At least 20 universities and research organizations in India will collaborate to develop rice bio-fortified with zinc in an effort to prevent childhood diarrhea, chronic liver disease and other health problems, livemint.com reports. "The organizations will work to identify genes in plants that may be combined to produce zinc-enhanced rice," the Web site writes (Koshy, 7/21).
New York Times Examines Use Of 'Cutting-Edge' Technology To Identify Fake Malaria Drugs Worldwide
The New York Times examines the activities of Interpol and "an informal group of researchers and government officials spanning Africa, Asia and" the U.S. and how they "use cutting-edge technology in tracking fake drugs that claim to treat malaria." Although scientists have "been able to analyze the ingredients of a pill or capsule using mass spectrometers, which identify chemicals by measuring molecular weights," the process was "time-consuming" and took about an hour per sample, the newspaper writes. In 2005, a "scientific breakthrough" added an "ion gun" to the machines, which allows researchers "to check hundreds of pills a day," according to the New York Times (Fuller, 7/20).
UNDP To Help Philippines Combat 'Rising' HIV Cases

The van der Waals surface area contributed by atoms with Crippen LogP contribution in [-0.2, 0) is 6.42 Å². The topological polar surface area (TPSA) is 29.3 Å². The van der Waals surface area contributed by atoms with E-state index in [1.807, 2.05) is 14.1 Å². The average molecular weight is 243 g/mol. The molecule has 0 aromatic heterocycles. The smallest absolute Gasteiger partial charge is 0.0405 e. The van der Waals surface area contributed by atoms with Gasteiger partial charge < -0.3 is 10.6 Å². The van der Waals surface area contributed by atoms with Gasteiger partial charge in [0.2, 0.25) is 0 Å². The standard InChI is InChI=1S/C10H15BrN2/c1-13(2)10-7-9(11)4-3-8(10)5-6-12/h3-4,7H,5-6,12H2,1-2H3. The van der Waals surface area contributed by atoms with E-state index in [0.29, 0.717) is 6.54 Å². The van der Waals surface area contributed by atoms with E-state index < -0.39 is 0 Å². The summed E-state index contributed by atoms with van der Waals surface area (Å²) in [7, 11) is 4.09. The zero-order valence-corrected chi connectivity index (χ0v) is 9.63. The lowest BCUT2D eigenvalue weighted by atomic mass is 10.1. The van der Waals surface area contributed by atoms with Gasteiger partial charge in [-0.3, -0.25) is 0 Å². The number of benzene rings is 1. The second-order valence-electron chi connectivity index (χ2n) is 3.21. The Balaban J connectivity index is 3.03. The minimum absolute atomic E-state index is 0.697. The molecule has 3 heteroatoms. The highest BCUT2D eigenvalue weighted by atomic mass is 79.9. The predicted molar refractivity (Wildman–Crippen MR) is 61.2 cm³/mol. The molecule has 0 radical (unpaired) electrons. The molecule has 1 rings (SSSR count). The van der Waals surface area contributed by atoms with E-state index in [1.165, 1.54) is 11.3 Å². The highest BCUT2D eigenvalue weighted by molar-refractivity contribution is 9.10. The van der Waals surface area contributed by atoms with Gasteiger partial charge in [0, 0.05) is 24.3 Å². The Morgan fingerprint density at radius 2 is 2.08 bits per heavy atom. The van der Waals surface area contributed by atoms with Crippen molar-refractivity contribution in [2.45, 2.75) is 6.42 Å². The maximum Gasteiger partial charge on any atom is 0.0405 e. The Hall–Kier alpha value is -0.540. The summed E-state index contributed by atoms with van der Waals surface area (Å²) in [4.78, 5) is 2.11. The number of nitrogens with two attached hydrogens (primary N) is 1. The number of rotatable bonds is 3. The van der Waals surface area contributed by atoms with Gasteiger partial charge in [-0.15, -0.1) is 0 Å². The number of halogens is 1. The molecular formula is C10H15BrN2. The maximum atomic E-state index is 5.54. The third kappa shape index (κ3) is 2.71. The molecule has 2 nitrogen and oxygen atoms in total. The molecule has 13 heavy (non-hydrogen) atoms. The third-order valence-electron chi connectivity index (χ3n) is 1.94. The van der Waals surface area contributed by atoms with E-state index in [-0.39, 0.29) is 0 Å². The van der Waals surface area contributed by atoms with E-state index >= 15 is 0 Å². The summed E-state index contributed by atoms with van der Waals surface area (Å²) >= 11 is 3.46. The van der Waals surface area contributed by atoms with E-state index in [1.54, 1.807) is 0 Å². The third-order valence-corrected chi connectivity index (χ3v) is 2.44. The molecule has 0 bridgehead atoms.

"The U.N. Development Programme (UNDP) said Tuesday it will help the Philippines fight rising HIV infections, which reached record monthly levels for the country this year," AFP/Google.com reports. In May, a record 89 new HIV cases were registered, bringing the total number of new cases for 2009 to 322. On Thursday, Manila and the UNDP will launch a three-year program that aims to mitigate "the negative impacts of HIV and AIDS on human development," writes the news service (7/20).
New York Times Examines Male Circumcision
The New York Times examines the Orange Farm, where "[y]oung men have flocked by the thousands to this clinic for circumcisions, the only one of its kind in South Africa." The article also looks at countries like Kenya and Bostwana, which "are championing the procedure and bringing it to thousands," in an effort to stem the spread of HIV. The New York Times explores international donors' interest in funding male circumcision programs while acknowledging how Africa's health care worker shortage combined with cultural perceptions of circumcision can complicate efforts to circumcise millions of men (Dugger, 7/19).
Uganda Will Resume Indoor DDT Spraying
The Ugandan heath ministry's plans to resume indoor DDT spraying in malaria endemic districts, after such actions were suspended in response to environmental groups filing a petition with the High Court in May 2008, which has since been dismissed, New Vision/allAfrica.com reports. Beginning in September, the government also plans to distribute 17.4 million free insecticide-treated nets (Bugembe, 7/17).
This information was reprinted from globalhealth.kff.org with kind permission from the Henry J. Kaiser Family Foundation. You can view the entire Kaiser Daily Global Health Policy Report, search the archives and sign up for email delivery at globalhealth.kff.org.
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